David: Yeah, I just want to add that this is not unique to real estate investors. This is how every successful businessperson or salesperson is making money. So in my first year of being a real estate agent, I was the number one in my office out of 100. I didn’t know sales. I was a police officer. The reason I did so well was I already understood this principle that Brandon was talking about that I was applying to my real estate investing business. It made sense to apply it to my real estate agent business, right?

I had to go get a bunch of leads from people that I knew that would know people that wanted to sell a house. I had to talk to them and analyze is this someone that’s going to send me referrals or is this someone who doesn’t, right? Maybe you don’t even know anybody who lives in a house so that’s not a person that’s worth pursuing.

Then I had to pursue people that I knew would be most likely to send me deals. And then I ended up having success, okay? You can apply this to anything that you’re trying to accomplish but why not apply it to real estate investing because that’s what your goal is and that’s where you’re going to get the most bang for your buck.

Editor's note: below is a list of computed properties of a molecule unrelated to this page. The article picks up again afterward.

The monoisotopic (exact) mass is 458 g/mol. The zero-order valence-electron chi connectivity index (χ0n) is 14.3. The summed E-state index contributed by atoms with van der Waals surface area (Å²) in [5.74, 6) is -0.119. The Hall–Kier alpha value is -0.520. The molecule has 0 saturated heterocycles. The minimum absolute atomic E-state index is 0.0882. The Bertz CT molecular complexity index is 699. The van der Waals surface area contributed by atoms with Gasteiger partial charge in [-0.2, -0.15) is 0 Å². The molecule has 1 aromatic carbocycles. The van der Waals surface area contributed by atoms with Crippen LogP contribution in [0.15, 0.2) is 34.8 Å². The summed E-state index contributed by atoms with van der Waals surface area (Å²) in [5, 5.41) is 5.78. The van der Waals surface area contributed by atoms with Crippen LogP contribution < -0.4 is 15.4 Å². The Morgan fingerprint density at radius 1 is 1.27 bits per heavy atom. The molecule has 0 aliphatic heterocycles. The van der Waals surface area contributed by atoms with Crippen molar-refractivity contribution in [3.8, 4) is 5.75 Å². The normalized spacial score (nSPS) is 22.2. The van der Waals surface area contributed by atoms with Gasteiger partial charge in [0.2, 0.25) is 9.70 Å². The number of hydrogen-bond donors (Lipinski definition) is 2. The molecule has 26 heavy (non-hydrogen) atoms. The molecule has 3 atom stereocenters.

Brandon: Technically, I apply this to dating, right? There are a lot of girls out there in college, right? And there was tons of leads out there and then I analyzed some of them and I found some that were fitting and then I’ll have to be careful here because Heather will listen to this later—and then I analyzed them and then I pursued one of them. And then I got rejected. This is actually a true story. I got rejected from Heather the first time I asked her out. And then I got rejected from Heather the second time I asked her out. And then I got rejected the third time I asked her out.

And then the fourth time, I was basically like—this is a true story, I was like, I can’t be your friend. I have to just break this friendship off because like I like you. And she’s like, fine, we’ll go out. And somehow—so like for the first month, I thought she was just being nice because I held that over her. Which, there are a lot of sales techniques built into that story but I’m not going to go into it now because we want to get to the actual tactics so funnels are everywhere. People made fun of me because I put pretty much everything in life into a funnel.